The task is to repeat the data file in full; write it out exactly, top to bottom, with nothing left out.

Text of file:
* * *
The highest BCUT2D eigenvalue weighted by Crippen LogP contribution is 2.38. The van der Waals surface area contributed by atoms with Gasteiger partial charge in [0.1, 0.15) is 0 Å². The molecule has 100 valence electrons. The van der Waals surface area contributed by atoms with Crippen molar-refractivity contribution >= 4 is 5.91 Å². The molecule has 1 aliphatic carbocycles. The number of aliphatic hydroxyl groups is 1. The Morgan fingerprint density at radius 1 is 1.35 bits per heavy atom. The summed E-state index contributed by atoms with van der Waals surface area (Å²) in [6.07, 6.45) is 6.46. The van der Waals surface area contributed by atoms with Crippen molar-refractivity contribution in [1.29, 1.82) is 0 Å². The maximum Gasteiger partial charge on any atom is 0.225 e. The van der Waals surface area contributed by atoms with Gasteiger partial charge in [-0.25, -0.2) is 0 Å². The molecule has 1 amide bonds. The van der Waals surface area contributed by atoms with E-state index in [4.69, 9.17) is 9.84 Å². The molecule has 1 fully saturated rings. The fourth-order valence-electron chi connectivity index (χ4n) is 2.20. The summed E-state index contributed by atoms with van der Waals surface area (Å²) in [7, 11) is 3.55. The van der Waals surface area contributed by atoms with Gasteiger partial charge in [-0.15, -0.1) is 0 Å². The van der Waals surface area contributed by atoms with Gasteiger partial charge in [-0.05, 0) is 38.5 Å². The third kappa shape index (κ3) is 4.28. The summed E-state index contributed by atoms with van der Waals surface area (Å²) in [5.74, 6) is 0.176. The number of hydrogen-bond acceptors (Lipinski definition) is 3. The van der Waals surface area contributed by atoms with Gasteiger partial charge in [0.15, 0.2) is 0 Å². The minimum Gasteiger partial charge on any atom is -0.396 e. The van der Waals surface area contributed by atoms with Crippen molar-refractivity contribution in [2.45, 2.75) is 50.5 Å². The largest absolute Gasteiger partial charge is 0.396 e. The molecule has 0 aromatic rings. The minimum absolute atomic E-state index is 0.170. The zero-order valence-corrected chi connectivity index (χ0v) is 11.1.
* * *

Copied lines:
The highest BCUT2D eigenvalue weighted by Crippen LogP contribution is 2.38. The van der Waals surface area contributed by atoms with Gasteiger partial charge in [0.1, 0.15) is 0 Å². The molecule has 100 valence electrons. The van der Waals surface area contributed by atoms with Crippen molar-refractivity contribution >= 4 is 5.91 Å². The molecule has 1 aliphatic carbocycles. The number of aliphatic hydroxyl groups is 1. The Morgan fingerprint density at radius 1 is 1.35 bits per heavy atom. The summed E-state index contributed by atoms with van der Waals surface area (Å²) in [6.07, 6.45) is 6.46. The van der Waals surface area contributed by atoms with Crippen molar-refractivity contribution in [1.29, 1.82) is 0 Å². The maximum Gasteiger partial charge on any atom is 0.225 e. The van der Waals surface area contributed by atoms with Gasteiger partial charge in [-0.25, -0.2) is 0 Å². The molecule has 1 amide bonds. The van der Waals surface area contributed by atoms with E-state index in [4.69, 9.17) is 9.84 Å². The molecule has 1 fully saturated rings. The fourth-order valence-electron chi connectivity index (χ4n) is 2.20. The summed E-state index contributed by atoms with van der Waals surface area (Å²) in [7, 11) is 3.55. The van der Waals surface area contributed by atoms with Gasteiger partial charge in [-0.15, -0.1) is 0 Å². The van der Waals surface area contributed by atoms with Gasteiger partial charge in [-0.05, 0) is 38.5 Å². The third kappa shape index (κ3) is 4.28. The summed E-state index contributed by atoms with van der Waals surface area (Å²) in [5.74, 6) is 0.176. The number of hydrogen-bond acceptors (Lipinski definition) is 3. The van der Waals surface area contributed by atoms with Gasteiger partial charge in [0.15, 0.2) is 0 Å². The minimum Gasteiger partial charge on any atom is -0.396 e. The van der Waals surface area contributed by atoms with Crippen molar-refractivity contribution in [2.45, 2.75) is 50.5 Å². The largest absolute Gasteiger partial charge is 0.396 e. The molecule has 0 aromatic rings. The minimum absolute atomic E-state index is 0.170. The zero-order valence-corrected chi connectivity index (χ0v) is 11.1.